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  #11  
Old 01-30-2019, 12:03 PM
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Originally Posted by greywynd View Post
A Cinci with a CAT 40 holder compared to wolfie's mill drill is like comparing a ocean freighter to a rubber dinghy!!

I ran a #5 Cincinnati vertical at one shop years ago, with a 50 taper, and a 6" facemill, it was crazy the material that it would take off. We only used it on occasion, so we never really got proficient at running it. watching the chips fly was fun though!
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Originally Posted by greywynd View Post
to a rubber dinghy!!
Thanks for the giving it a bit more credit there graywynd, But I'm sure you do know a dingy can float...
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  #12  
Old 01-30-2019, 12:45 PM
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terry lingle terry lingle is offline
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Originally Posted by MetalWolf View Post
Thanks for the giving it a bit more credit there graywynd, But I'm sure you do know a dingy can float...
Wrong fu floats about as well as the Titanic after it danced with the iceberg
but it will remove metal if you are as patient as cutter.

As Greywind and others have said Each tooth in the cut requires some horsepower to remove a certain sized chip and each cutter works best with a specified chip load. ( feed rate plus depth of cut set this )
There are two requirements placed on the machine by these tool dependent requirements they are sufficient horsepower and adequate rigidity to work without destroying tooling and leaving an acceptable surface finish on the work.
If you are patient enough they work. If you value your time rong fu or any other smal light mill = wrong choice.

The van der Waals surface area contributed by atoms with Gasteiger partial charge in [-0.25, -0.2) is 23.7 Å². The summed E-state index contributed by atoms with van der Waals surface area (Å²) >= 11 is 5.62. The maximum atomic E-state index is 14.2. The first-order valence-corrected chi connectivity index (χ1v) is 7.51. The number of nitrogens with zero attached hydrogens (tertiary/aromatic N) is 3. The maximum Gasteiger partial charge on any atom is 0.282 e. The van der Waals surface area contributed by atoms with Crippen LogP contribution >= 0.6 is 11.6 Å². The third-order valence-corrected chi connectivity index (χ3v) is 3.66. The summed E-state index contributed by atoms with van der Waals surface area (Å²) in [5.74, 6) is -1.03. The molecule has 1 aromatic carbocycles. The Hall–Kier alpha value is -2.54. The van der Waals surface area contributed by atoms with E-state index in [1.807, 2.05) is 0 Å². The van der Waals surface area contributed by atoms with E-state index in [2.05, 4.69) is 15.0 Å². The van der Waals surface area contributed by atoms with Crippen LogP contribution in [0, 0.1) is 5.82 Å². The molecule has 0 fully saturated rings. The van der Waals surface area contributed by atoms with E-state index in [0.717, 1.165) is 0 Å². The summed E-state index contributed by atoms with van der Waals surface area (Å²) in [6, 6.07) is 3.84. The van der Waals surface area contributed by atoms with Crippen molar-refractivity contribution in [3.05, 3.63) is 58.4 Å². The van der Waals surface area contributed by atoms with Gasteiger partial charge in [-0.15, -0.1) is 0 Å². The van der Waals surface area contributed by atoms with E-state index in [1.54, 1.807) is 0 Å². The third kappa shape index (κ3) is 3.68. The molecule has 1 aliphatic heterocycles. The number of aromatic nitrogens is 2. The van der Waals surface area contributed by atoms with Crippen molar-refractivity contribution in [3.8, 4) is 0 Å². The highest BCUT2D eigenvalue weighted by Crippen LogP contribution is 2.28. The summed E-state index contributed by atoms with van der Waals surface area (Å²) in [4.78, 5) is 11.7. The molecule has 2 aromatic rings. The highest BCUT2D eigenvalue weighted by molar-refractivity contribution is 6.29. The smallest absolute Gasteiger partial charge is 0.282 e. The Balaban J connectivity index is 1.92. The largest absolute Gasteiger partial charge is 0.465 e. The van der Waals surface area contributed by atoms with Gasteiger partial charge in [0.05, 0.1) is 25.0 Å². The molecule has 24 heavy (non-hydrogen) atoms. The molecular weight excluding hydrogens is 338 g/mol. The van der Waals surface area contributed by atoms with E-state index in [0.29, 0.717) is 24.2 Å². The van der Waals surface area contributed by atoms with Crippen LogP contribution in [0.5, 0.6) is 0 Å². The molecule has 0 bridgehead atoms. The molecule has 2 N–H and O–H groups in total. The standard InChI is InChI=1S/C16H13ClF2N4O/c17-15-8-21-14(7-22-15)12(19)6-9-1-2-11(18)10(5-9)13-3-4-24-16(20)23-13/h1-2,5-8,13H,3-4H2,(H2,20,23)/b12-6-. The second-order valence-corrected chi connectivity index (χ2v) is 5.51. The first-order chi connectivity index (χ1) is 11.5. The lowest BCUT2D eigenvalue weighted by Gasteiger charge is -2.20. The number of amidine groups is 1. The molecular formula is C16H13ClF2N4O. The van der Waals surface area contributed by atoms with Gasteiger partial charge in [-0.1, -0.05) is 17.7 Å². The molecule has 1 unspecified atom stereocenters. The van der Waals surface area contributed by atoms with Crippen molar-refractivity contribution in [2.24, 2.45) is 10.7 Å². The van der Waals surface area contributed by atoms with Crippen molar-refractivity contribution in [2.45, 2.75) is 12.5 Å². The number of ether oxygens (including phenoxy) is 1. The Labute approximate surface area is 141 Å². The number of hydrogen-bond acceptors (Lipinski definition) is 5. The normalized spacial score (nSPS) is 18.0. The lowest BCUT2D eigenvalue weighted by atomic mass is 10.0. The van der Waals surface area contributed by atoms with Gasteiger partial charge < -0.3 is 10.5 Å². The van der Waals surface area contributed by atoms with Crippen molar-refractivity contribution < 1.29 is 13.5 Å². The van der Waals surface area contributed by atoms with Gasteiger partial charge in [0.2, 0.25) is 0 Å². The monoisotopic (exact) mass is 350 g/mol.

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  #13  
Old 01-30-2019, 01:05 PM
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Originally Posted by terry lingle View Post
Wrong fu floats about as well as the Titanic after it danced with the iceberg
but it will remove metal if you are as patient as cutter.

As Greywind and others have said Each tooth in the cut requires some horsepower to remove a certain sized chip and each cutter works best with a specified chip load. ( feed rate plus depth of cut set this )
There are two requirements placed on the machine by these tool dependent requirements they are sufficient horsepower and adequate rigidity to work without destroying tooling and leaving an acceptable surface finish on the work.
If you are patient enough they work. If you value your time rong fu or any other smal light mill = wrong choice.
No, I get it, and the choice was a bad one for what I want to do but till I fix my floor problem its what I have to deal with and I do appreciate the help and advice...
I was jokingly meaning he gave the mill drill a wee bit more credit because a dingy can float meaning the mill is a bit of an anchor...
you guys at the beginning of my machining tooling adventure have all been very helpful and pointed out the good the bad and the ugly like when I was buying things I didn't need or should come later etc... because I found my self with a few things I no doubt didn't need and without tooling I did need and didn't have